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Nonvitamin K antagonist oral anticoagulant use in patients with renal impairment.

Authors
  • Turpie, Alexander G G1
  • Purdham, Daniel2
  • Ciaccia, Antonio2
  • 1 McMaster University, Suite 802, 19 Brant Street, Toronto, ON, M5V 2L2, Canada. , (Canada)
  • 2 Bayer Inc., Mississauga, ON, Canada. , (Canada)
Type
Published Article
Journal
Therapeutic advances in cardiovascular disease
Publication Date
Sep 01, 2017
Volume
11
Issue
9
Pages
243–256
Identifiers
DOI: 10.1177/1753944717714921
PMID: 28651452
Source
Medline
Keywords
Language
English
License
Unknown

Abstract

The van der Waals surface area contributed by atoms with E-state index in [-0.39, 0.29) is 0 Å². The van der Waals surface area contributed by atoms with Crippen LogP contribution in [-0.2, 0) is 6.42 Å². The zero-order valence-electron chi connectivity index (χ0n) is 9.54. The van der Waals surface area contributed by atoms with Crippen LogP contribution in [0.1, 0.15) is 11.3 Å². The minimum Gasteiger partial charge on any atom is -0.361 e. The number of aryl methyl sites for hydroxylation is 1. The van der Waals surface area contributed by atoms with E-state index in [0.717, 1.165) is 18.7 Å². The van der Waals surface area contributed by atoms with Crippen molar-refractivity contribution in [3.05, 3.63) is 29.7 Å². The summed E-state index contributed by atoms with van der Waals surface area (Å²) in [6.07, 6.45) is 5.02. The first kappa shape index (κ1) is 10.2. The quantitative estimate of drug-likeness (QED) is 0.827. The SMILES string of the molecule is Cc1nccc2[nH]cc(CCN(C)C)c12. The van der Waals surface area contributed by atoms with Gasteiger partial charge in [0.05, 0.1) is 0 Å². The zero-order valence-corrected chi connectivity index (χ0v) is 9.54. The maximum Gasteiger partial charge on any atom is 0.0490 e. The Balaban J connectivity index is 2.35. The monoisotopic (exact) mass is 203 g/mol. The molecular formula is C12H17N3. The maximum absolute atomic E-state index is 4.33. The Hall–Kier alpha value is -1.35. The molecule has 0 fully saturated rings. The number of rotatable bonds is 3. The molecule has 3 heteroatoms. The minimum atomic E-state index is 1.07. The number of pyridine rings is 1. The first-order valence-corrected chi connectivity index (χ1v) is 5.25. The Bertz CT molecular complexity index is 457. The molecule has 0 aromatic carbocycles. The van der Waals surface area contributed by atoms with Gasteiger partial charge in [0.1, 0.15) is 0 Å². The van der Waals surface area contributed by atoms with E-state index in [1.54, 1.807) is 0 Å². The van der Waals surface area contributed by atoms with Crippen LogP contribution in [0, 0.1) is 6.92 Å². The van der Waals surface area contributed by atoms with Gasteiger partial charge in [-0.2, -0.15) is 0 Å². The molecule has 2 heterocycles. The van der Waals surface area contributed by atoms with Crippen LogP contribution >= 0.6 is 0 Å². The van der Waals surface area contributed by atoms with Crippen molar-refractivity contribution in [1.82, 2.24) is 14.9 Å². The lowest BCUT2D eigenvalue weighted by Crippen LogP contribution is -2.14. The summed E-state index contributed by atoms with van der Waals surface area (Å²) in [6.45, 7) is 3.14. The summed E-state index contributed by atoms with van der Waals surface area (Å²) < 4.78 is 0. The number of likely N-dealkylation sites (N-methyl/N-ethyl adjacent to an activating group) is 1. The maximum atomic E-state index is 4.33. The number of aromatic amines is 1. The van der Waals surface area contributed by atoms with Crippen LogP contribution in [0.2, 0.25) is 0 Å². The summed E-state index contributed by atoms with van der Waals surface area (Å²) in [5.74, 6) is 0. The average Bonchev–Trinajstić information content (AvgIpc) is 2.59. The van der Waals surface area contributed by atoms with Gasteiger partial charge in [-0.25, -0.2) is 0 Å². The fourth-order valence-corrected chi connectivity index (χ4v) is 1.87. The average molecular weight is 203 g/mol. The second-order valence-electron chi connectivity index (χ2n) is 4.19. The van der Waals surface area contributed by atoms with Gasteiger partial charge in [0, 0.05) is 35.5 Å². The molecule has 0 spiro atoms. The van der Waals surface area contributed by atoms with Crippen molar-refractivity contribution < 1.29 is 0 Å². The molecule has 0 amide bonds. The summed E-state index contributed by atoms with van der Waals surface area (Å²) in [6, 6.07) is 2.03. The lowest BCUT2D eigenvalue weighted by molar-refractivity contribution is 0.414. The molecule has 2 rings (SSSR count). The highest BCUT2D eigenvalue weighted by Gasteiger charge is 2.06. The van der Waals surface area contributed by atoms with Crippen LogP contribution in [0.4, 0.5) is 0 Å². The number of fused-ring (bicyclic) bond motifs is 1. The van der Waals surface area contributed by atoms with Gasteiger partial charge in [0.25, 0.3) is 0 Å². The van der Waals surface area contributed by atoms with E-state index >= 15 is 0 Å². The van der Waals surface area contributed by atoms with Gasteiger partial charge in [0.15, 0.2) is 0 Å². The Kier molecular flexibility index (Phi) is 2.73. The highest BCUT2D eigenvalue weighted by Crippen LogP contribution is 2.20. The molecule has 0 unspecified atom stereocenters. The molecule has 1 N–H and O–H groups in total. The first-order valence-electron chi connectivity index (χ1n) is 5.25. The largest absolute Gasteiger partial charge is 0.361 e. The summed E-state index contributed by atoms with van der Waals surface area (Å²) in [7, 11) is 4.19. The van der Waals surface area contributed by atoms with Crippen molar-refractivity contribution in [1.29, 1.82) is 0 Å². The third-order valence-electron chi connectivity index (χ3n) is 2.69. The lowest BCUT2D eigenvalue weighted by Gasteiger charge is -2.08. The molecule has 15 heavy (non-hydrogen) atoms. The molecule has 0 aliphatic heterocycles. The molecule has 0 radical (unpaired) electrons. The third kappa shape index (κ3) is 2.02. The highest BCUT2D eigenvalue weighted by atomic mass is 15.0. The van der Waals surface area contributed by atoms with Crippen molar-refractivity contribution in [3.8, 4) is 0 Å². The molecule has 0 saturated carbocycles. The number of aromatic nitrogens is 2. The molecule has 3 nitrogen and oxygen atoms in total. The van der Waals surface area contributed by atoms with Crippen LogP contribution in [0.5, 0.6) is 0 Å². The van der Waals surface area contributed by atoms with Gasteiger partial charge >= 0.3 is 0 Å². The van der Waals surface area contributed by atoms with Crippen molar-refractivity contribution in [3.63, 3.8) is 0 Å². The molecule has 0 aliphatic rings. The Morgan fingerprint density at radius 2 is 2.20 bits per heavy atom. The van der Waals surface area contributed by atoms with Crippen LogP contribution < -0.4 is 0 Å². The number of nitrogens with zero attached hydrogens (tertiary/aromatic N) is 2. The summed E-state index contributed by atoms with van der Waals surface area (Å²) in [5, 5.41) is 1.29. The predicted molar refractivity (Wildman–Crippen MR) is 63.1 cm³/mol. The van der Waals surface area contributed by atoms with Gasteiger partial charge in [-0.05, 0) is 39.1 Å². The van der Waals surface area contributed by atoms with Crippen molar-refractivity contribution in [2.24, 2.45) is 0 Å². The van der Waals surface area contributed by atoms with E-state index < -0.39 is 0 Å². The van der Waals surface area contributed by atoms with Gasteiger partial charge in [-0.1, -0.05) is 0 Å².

The nonvitamin K antagonist oral anticoagulants (NOACs), also referred to as direct oral anticoagulants (DOACs), dabigatran, apixaban, edoxaban, and rivaroxaban, have emerged as effective alternatives to vitamin K antagonists (VKAs) across several indications, including the prevention of stroke and systemic embolism (SSE) in patients with atrial fibrillation (AF) and the treatment of venous thromboembolism (VTE). Their use in patients with renal impairment is of particular importance, given the prevalence of renal dysfunction in the indicated populations and the impact of renal function on the metabolism of the NOACs. This publication reviews the pharmacokinetic/pharmacodynamic properties of the NOACs and clinical trial results for patients with renal impairment within the AF and VTE indications. Pharmacokinetic/pharmacodynamic data show the NOACs are dependent on renal clearance to varying extents. Relative to VKAs, the efficacy and safety of the NOACs is preserved in patients with moderate renal impairment. The dosing recommendations for patients with renal impairment differ depending on the NOAC, whereby some of the NOACs require dose reductions based solely on renal function, while others require consideration of additional criteria. However, despite these specific dosing recommendations, emerging real-world evidence suggests patients are not being dosed appropriately, indicating a possible knowledge gap. Adherence to recommended dosing algorithms has implications on the optimal efficacy and safety of the NOACs. To this end, renal function should be assessed in patients on a NOAC, as worsening of renal function may warrant change in the dose of a NOAC or change in oral anticoagulant.

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